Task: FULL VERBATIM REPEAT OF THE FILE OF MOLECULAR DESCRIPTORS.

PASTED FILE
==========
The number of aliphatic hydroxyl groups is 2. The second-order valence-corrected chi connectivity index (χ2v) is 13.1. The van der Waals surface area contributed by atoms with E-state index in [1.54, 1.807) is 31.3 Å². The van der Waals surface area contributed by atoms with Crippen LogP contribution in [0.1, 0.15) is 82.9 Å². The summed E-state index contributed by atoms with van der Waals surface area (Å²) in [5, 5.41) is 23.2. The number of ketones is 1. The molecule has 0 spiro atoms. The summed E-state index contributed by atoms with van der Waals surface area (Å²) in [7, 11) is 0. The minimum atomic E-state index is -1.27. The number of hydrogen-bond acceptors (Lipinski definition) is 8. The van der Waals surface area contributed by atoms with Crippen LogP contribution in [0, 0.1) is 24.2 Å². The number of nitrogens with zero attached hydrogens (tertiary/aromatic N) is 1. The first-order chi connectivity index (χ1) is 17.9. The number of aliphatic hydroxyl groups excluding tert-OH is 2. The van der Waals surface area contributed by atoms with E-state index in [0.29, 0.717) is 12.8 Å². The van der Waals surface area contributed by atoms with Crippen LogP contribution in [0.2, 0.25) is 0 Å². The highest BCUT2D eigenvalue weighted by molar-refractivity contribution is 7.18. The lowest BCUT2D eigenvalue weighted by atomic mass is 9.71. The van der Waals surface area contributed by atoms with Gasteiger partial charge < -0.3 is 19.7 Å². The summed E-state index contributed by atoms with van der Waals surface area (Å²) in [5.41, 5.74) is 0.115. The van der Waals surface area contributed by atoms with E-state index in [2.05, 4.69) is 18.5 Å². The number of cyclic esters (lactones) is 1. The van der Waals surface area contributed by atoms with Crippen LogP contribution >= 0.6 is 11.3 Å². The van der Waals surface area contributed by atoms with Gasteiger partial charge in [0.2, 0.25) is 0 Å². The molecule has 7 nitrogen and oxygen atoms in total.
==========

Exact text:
The number of aliphatic hydroxyl groups is 2. The second-order valence-corrected chi connectivity index (χ2v) is 13.1. The van der Waals surface area contributed by atoms with E-state index in [1.54, 1.807) is 31.3 Å². The van der Waals surface area contributed by atoms with Crippen LogP contribution in [0.1, 0.15) is 82.9 Å². The summed E-state index contributed by atoms with van der Waals surface area (Å²) in [5, 5.41) is 23.2. The number of ketones is 1. The molecule has 0 spiro atoms. The summed E-state index contributed by atoms with van der Waals surface area (Å²) in [7, 11) is 0. The minimum atomic E-state index is -1.27. The number of hydrogen-bond acceptors (Lipinski definition) is 8. The van der Waals surface area contributed by atoms with Crippen LogP contribution in [0, 0.1) is 24.2 Å². The number of nitrogens with zero attached hydrogens (tertiary/aromatic N) is 1. The first-order chi connectivity index (χ1) is 17.9. The number of aliphatic hydroxyl groups excluding tert-OH is 2. The van der Waals surface area contributed by atoms with E-state index in [0.29, 0.717) is 12.8 Å². The van der Waals surface area contributed by atoms with Crippen LogP contribution in [0.2, 0.25) is 0 Å². The highest BCUT2D eigenvalue weighted by molar-refractivity contribution is 7.18. The lowest BCUT2D eigenvalue weighted by atomic mass is 9.71. The van der Waals surface area contributed by atoms with Gasteiger partial charge < -0.3 is 19.7 Å². The summed E-state index contributed by atoms with van der Waals surface area (Å²) in [5.41, 5.74) is 0.115. The van der Waals surface area contributed by atoms with E-state index in [2.05, 4.69) is 18.5 Å². The number of cyclic esters (lactones) is 1. The van der Waals surface area contributed by atoms with Crippen LogP contribution >= 0.6 is 11.3 Å². The van der Waals surface area contributed by atoms with Gasteiger partial charge in [0.2, 0.25) is 0 Å². The molecule has 7 nitrogen and oxygen atoms in total.